If I'm Saved, Why Don't I Feel Free?

Perhaps I'm too introspective, but as I celebrated the 4th of July this year, I began to ask myself, "What is true freedom?" When I think about our culture, freedom seems to mean the ability to live unfettered, unattached and unencumbered. The word freedom seems to currently carry the connotation that we can live how we want with no strings attached, and anything less is oppressive. What comes to mind when you hear the word, Freedom? Here are some of my thoughts:

  • A prisoner released- freedom from bondage.
  • An addict's recovery- freedom from a destructive habit.
  • Escape from an abusive situation- freedom from oppression.
  • A healthy work environment- freedom from misery.
  • A dream fulfilled- freedom from waiting.
  • A driver's license- freedom to travel.

This summer, I've been preaching about the Israelites' deliverance from Egypt and journey to the promised land. I've thought long and hard about how they felt after they left Egypt and Pharaoh's army chased them to the borders of the Red sea. Scripture says they became angry with Moses because it seemed he had led them out of Egypt only to be slaughtered. "They said to Moses: 'Is it because there are no graves in Egypt that you have taken us away to die in the wilderness? What have you done to us by bringing us out of Egypt? Isn’t this what we told you in Egypt: Leave us alone so that we may serve the Egyptians? It would have been better for us to serve the Egyptians than to die in the wilderness.(Exodus 14:11-12)” Their "freedom" felt more like a death sentence.

But God comes through by splitting the Red Sea, destroying the Egyptian army, and guiding, providing and protecting them on their journey to the promised land. However, when they reach this "promised land," Moses' spies report that the land is to too fortified to conquer. Again, I don't think they feel like God's special and chosen people people (Numbers 13:26-33). In fact, they question God's motives again, saying "The Lord brought us out of the land of Egypt to hand us over to the Amorites in order to destroy us, because he hates us (Deuteronomy 1:26)." They believed the Lord HATED them! I don't think they were feeling free, but rather like discouraged and immigrant slaves without a home. Perhaps their bodies were free, but they still viewed themselves as victims. Have you met Jesus followers who feel the same way? Frustrated, oppressed and angry with God? It's easy to judge the Israelites until we realize we still struggle with the very same doubt and confusion about God.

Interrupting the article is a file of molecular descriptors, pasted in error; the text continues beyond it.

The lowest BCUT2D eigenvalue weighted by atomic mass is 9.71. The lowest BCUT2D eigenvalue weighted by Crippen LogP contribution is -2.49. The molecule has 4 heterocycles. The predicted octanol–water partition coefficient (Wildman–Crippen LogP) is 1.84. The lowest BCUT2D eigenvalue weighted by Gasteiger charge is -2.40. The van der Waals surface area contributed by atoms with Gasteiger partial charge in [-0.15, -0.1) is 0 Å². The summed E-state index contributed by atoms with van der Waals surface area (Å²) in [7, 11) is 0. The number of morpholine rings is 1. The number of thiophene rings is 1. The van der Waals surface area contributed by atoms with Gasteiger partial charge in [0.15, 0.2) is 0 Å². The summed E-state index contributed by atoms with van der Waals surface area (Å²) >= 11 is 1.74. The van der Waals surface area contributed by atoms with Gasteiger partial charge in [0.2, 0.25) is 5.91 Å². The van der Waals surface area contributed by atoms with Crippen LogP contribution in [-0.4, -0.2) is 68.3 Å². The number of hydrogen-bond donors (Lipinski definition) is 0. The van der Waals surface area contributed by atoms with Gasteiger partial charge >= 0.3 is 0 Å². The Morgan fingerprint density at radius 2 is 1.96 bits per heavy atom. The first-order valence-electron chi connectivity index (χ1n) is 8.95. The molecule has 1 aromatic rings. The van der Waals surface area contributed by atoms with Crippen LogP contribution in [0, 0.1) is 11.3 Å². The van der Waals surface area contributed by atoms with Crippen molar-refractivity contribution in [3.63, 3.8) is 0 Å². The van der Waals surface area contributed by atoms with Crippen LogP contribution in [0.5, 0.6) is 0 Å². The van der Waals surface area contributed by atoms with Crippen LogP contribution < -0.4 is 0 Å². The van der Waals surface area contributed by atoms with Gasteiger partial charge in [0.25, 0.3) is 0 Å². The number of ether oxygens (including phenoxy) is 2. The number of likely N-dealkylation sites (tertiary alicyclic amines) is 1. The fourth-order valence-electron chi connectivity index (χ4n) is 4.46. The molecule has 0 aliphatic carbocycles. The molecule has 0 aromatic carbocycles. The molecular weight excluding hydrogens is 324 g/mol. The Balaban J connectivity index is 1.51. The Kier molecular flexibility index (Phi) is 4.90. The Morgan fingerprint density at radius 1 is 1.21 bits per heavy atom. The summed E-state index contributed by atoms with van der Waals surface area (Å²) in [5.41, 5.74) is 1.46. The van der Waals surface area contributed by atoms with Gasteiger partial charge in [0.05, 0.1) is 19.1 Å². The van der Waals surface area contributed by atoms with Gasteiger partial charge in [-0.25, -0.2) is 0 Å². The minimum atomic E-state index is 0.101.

But, the purpose of this blog is not to depress us all, but rather to communicate an irony I've discovered about freedom. When we trusted Jesus with our salvation, he unlocked the shackles binding us to sin, but this is only one step toward the freedom we seek. I think many people are still oppressed because they skip the next step. After Jesus has taken off sin's shackles, scripture calls us to become slaves to righteousness. Check out this verse"

Romans 6:16-19, Don’t you know that when you offer yourselves to someone as obedient slaves, you are slaves of the one you obey—whether you are slaves to sin, which leads to death, or to obedience, which leads to righteousness? But thanks be to God that, though you used to be slaves to sin, you have come to obey from your heart the pattern of teaching that has now claimed your allegiance. You have been set free from sin and have become slaves to righteousness.

My humanity winces at this idea, but true freedom only comes by voluntarily submitting ourselves to his will and his law. If you read the full story, instead of skipping over Leviticus and Numbers, you will see that God freed them from the oppressive rule of Pharaoh, but he expected them to submit themselves to His law. Freedom isn't living how you want when you want, but rather being released from the power of sin in order to live a righteous life. God didn't free the Israelites to wander through the desert with no direction or purpose. Instead, His freedom gave them purpose and direction; a holy law to help them live in community with Him and each other..

Friends, the same concept is true today. Jesus has freed from the eternal consequences of sin, but we still battle the sin-self inside. True freedom doesn't come by abusing his grace, but rather releasing ourselves from sin by enslaving ourselves to righteousness. Galatians 5:1, says, "For freedom, Christ set us free. Stand firm then and don’t submit again to a yoke of slavery." The "yoke of slavery" in this verse represents the flesh. When God calls us toward righteous living, our tendency is to get our feelings hurt, feel like he is displeased and run back to Egypt. But our calling is to stand firm, refuse to submit to slavery, and instead submit ourselves to righteousness. 

Freedom without direction and purpose is not freedom at all. Prostitutes and women released from human trafficking don't feel free until they are given a purpose. Addicts need accountability and discipline to remain free. Drivers need laws to keep order on the roads. And the fulfillment of a dream still requires work, discipline and drive to keep it going. Freedom without strings doesn't last for long. So, my final question, and challenge is, are there areas in which you don't feel free because you haven't submitted yourself to Jesus' full control in that area. Perhaps your lack of submission is keeping you from the freedom you're seeking?

All this is said in truth and love. I hope you can hear and receive it! I'm praying you will move forward in your faith until next time! -Sharie

© 2018 by Sharie King.  All rights reserved.